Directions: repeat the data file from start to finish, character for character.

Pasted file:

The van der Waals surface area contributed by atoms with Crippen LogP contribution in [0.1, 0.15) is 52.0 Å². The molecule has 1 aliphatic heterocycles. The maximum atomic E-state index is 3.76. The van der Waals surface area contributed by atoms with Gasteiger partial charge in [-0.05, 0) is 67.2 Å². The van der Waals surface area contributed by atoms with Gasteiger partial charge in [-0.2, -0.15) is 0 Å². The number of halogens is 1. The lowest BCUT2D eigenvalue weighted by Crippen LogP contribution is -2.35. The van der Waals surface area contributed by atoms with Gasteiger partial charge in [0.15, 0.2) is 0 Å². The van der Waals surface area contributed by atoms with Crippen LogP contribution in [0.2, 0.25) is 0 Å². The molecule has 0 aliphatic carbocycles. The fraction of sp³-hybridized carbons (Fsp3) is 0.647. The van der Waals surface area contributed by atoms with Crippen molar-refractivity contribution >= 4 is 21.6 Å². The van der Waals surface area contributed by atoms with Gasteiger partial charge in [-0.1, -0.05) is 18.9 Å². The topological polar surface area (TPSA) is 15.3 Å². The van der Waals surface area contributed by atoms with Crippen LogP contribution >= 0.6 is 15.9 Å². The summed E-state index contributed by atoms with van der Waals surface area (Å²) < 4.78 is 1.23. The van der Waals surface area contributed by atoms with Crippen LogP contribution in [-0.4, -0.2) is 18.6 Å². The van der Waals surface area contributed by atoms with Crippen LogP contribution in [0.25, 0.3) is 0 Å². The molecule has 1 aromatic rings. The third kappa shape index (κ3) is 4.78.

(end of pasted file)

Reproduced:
The van der Waals surface area contributed by atoms with Crippen LogP contribution in [0.1, 0.15) is 52.0 Å². The molecule has 1 aliphatic heterocycles. The maximum atomic E-state index is 3.76. The van der Waals surface area contributed by atoms with Gasteiger partial charge in [-0.05, 0) is 67.2 Å². The van der Waals surface area contributed by atoms with Gasteiger partial charge in [-0.2, -0.15) is 0 Å². The number of halogens is 1. The lowest BCUT2D eigenvalue weighted by Crippen LogP contribution is -2.35. The van der Waals surface area contributed by atoms with Gasteiger partial charge in [0.15, 0.2) is 0 Å². The van der Waals surface area contributed by atoms with Crippen LogP contribution in [0.2, 0.25) is 0 Å². The molecule has 0 aliphatic carbocycles. The fraction of sp³-hybridized carbons (Fsp3) is 0.647. The van der Waals surface area contributed by atoms with Crippen molar-refractivity contribution >= 4 is 21.6 Å². The van der Waals surface area contributed by atoms with Gasteiger partial charge in [-0.1, -0.05) is 18.9 Å². The topological polar surface area (TPSA) is 15.3 Å². The van der Waals surface area contributed by atoms with Crippen LogP contribution >= 0.6 is 15.9 Å². The summed E-state index contributed by atoms with van der Waals surface area (Å²) < 4.78 is 1.23. The van der Waals surface area contributed by atoms with Crippen LogP contribution in [-0.4, -0.2) is 18.6 Å². The van der Waals surface area contributed by atoms with Crippen LogP contribution in [0.25, 0.3) is 0 Å². The molecule has 1 aromatic rings. The third kappa shape index (κ3) is 4.78.